With online surveillance, digital reading carries with it great risks and semi-permanent footprints, writes Duncan White, a physical book, however, cannot monitor what you are reading and when, cannot track which words you mark or highlight, does not secretly scan your face, and cannot know when you are sharing it with others. Around the world, many authoritarian regimes -having largely corralled the internet-now have “declared war on the written word, their oldest enemy.” The received wisdom after the close of the cold war was that physical books were outdated, soon to be swept aside in the digital age: and that the internet instead was the real threat to governments seeking to repress provocative thinking.”A generation later, the opposite may be true.”

The People’s Republic of China has been the most rigid and successful nation in curbing the internet, and Moscow, just these last days, is provoking its citizen by attempting to impose state control over the internet just as Bejing did. A sign of doom? A return to Orwell’s darkness? China’s stranglehold is the result of their largely successful push in the past decade to ban nearly all bookstores, books, authors and academics that do not adhere to the communist’s party line, said Duncan White. Even before the current Hong Kong protests, there was a crackdown on Hong kong publishers. The “Causeway Bay Books store” for example, and some employers, suddenly disappeared, later discovered to have been detained on the mainland, accused of trafficking in “illegal” books criticizing leading members of the Communist Party. Two years ago the Communist Party formally took control of all private media, including books.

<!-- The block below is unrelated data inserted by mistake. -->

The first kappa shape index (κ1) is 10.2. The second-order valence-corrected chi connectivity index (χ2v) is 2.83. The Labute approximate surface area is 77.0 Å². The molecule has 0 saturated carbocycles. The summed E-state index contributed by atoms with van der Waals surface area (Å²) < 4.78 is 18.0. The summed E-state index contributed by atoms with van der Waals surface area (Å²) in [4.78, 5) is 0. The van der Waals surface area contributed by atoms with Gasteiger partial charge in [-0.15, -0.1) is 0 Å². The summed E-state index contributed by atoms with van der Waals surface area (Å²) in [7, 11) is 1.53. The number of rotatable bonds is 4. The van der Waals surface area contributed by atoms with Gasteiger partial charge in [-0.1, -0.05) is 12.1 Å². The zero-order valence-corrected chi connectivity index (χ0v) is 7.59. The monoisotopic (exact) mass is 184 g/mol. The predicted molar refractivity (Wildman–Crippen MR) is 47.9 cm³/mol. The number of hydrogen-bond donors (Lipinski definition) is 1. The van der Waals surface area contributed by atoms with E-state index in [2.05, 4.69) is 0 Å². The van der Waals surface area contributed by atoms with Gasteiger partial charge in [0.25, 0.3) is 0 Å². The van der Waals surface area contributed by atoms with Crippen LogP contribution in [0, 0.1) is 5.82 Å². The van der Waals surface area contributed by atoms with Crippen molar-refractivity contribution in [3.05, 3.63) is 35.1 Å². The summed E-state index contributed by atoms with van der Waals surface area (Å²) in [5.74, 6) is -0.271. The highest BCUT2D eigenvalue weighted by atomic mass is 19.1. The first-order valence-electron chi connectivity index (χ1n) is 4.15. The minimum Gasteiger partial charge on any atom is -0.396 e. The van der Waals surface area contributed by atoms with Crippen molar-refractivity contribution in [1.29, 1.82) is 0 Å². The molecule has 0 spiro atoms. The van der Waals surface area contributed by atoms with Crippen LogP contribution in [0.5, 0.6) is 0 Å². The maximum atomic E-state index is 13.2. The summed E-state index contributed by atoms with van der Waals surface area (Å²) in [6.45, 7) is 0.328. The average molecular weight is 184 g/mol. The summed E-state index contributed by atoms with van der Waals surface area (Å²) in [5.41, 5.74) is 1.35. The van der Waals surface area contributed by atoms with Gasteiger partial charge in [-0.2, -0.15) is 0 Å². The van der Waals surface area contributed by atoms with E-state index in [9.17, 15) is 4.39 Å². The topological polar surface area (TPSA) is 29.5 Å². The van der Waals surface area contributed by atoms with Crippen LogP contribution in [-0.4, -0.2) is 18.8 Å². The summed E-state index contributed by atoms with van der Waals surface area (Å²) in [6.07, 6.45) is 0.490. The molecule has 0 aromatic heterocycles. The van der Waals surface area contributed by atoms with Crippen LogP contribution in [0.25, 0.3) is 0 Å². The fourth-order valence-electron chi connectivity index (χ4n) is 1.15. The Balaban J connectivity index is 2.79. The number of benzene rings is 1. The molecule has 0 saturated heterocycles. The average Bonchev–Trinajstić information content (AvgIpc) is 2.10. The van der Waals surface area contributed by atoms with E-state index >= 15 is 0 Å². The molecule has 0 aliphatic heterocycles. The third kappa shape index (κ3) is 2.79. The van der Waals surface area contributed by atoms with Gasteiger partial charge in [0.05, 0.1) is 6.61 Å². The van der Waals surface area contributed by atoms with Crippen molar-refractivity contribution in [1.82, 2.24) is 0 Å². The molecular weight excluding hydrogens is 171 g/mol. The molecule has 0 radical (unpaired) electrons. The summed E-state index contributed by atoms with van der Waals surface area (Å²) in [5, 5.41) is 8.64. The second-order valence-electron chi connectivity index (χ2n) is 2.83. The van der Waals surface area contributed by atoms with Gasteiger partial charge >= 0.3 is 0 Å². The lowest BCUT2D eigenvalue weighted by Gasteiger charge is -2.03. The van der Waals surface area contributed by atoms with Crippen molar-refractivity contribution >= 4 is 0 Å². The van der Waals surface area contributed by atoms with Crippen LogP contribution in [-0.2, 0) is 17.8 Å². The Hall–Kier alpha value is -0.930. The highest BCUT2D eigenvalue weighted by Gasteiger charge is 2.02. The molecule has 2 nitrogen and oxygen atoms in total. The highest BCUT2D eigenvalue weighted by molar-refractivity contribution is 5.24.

“Wherever authoritarian regimes are growing in strength, from Brazil, to Hungary, to the Philippines”, wrote the Harvard literature professor, “literature that expresses any kind of political opposition is under a unique, renewed threat”. In Russia, a new, even stricter set of censorship laws was announced in march to punish those expressing “clear disrespect” for the state, also known as Vladimir Putin. “Wikipedia” reported that the Chinese government continues to hold public book burnings on unapproved yet popular “spiritual pollution” literature. In september, the Turkish education minister Ziya Selcuk revealed that 301878 books had been taken out of schools and libraries and destroyed. All these works allegedly were connected to Fethullah Gulen, the cleric blamed for the failed coup attempt against Recep Tayyip Erdogan in 2016. Research of the British PEN writers group indicates that 30 publishing houses were closed and 80 authors have been criminally investigated or prosecuted in Turkey. In Egypt, the regime of Abdel Fattah El Sissi has imprisoned independent writers, raided bookstores and forced libraries to close. Islamic State terrorists burned more than 100 000 rare books and manuscripts housed in the Mosul Public Library, some dating back a millennium. Lebanon banned “Schindler’s list”, a holocaust documentation, (1982) for the positive depiction of Jews. The bible, no surprise, is off limits in Saudi Arabia. After the British novelist Salman Rushdie published his “The Satanic Verses”, in 1988, the Supreme Ruler of Iran, Ayatollah Khomeini issued a “fatwa” against Rushdie, calling on all good Muslims to kill the author and his publisher.